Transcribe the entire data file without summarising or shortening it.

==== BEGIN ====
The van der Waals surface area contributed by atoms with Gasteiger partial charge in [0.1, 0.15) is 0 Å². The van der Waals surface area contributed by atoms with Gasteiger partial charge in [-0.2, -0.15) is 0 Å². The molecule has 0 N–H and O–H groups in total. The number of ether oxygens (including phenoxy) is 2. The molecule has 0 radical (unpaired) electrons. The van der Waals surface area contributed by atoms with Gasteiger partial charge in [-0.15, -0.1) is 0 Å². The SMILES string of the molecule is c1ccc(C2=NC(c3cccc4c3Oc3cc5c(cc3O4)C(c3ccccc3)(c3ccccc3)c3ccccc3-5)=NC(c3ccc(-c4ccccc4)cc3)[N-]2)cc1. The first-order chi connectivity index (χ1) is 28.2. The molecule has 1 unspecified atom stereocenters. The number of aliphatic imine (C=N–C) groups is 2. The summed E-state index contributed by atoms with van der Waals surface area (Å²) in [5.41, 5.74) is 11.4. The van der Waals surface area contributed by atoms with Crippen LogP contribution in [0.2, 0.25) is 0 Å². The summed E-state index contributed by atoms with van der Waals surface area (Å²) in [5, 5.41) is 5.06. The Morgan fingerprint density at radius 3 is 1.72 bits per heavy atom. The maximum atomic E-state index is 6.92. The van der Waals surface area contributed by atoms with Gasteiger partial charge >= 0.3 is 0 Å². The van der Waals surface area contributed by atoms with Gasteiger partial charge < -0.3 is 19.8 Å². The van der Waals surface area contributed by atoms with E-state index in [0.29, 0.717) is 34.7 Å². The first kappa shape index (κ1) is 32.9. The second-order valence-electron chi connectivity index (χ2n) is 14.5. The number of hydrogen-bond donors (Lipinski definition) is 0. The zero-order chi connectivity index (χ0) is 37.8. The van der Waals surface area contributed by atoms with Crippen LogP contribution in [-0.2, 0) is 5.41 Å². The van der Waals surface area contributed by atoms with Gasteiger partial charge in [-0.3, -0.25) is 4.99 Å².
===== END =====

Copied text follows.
The van der Waals surface area contributed by atoms with Gasteiger partial charge in [0.1, 0.15) is 0 Å². The van der Waals surface area contributed by atoms with Gasteiger partial charge in [-0.2, -0.15) is 0 Å². The molecule has 0 N–H and O–H groups in total. The number of ether oxygens (including phenoxy) is 2. The molecule has 0 radical (unpaired) electrons. The van der Waals surface area contributed by atoms with Gasteiger partial charge in [-0.15, -0.1) is 0 Å². The SMILES string of the molecule is c1ccc(C2=NC(c3cccc4c3Oc3cc5c(cc3O4)C(c3ccccc3)(c3ccccc3)c3ccccc3-5)=NC(c3ccc(-c4ccccc4)cc3)[N-]2)cc1. The first-order chi connectivity index (χ1) is 28.2. The molecule has 1 unspecified atom stereocenters. The number of aliphatic imine (C=N–C) groups is 2. The summed E-state index contributed by atoms with van der Waals surface area (Å²) in [5.41, 5.74) is 11.4. The van der Waals surface area contributed by atoms with Crippen LogP contribution in [0.2, 0.25) is 0 Å². The summed E-state index contributed by atoms with van der Waals surface area (Å²) in [5, 5.41) is 5.06. The Morgan fingerprint density at radius 3 is 1.72 bits per heavy atom. The maximum atomic E-state index is 6.92. The van der Waals surface area contributed by atoms with Gasteiger partial charge >= 0.3 is 0 Å². The van der Waals surface area contributed by atoms with Gasteiger partial charge < -0.3 is 19.8 Å². The van der Waals surface area contributed by atoms with E-state index in [0.29, 0.717) is 34.7 Å². The first kappa shape index (κ1) is 32.9. The second-order valence-electron chi connectivity index (χ2n) is 14.5. The number of hydrogen-bond donors (Lipinski definition) is 0. The zero-order chi connectivity index (χ0) is 37.8. The van der Waals surface area contributed by atoms with Crippen LogP contribution in [-0.2, 0) is 5.41 Å². The van der Waals surface area contributed by atoms with Gasteiger partial charge in [-0.3, -0.25) is 4.99 Å².